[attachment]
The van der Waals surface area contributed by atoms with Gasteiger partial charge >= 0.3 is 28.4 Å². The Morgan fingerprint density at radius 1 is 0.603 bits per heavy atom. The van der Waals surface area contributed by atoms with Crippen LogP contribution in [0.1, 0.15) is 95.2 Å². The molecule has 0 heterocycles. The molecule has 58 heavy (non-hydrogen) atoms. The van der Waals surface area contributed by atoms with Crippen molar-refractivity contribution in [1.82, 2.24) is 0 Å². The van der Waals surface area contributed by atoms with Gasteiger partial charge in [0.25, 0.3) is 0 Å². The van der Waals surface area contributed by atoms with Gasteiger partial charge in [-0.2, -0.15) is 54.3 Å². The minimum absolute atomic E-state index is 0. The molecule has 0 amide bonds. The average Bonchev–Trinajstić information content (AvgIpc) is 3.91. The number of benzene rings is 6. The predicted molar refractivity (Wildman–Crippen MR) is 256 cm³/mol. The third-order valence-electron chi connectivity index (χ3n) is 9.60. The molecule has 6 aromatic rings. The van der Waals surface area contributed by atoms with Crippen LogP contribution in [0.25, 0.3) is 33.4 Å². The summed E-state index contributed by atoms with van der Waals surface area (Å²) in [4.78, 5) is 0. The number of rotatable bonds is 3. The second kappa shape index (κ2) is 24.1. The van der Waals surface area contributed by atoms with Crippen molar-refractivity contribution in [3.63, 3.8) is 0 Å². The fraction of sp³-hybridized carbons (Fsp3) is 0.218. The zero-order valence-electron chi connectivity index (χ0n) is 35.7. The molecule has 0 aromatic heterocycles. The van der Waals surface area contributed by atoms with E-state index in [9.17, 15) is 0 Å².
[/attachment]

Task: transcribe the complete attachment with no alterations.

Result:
The van der Waals surface area contributed by atoms with Gasteiger partial charge >= 0.3 is 28.4 Å². The Morgan fingerprint density at radius 1 is 0.603 bits per heavy atom. The van der Waals surface area contributed by atoms with Crippen LogP contribution in [0.1, 0.15) is 95.2 Å². The molecule has 0 heterocycles. The molecule has 58 heavy (non-hydrogen) atoms. The van der Waals surface area contributed by atoms with Crippen molar-refractivity contribution in [1.82, 2.24) is 0 Å². The van der Waals surface area contributed by atoms with Gasteiger partial charge in [0.25, 0.3) is 0 Å². The van der Waals surface area contributed by atoms with Gasteiger partial charge in [-0.2, -0.15) is 54.3 Å². The minimum absolute atomic E-state index is 0. The molecule has 0 amide bonds. The average Bonchev–Trinajstić information content (AvgIpc) is 3.91. The number of benzene rings is 6. The predicted molar refractivity (Wildman–Crippen MR) is 256 cm³/mol. The third-order valence-electron chi connectivity index (χ3n) is 9.60. The molecule has 6 aromatic rings. The van der Waals surface area contributed by atoms with Crippen LogP contribution in [0.25, 0.3) is 33.4 Å². The summed E-state index contributed by atoms with van der Waals surface area (Å²) in [4.78, 5) is 0. The number of rotatable bonds is 3. The second kappa shape index (κ2) is 24.1. The van der Waals surface area contributed by atoms with Crippen molar-refractivity contribution in [3.63, 3.8) is 0 Å². The fraction of sp³-hybridized carbons (Fsp3) is 0.218. The zero-order valence-electron chi connectivity index (χ0n) is 35.7. The molecule has 0 aromatic heterocycles. The van der Waals surface area contributed by atoms with E-state index in [9.17, 15) is 0 Å².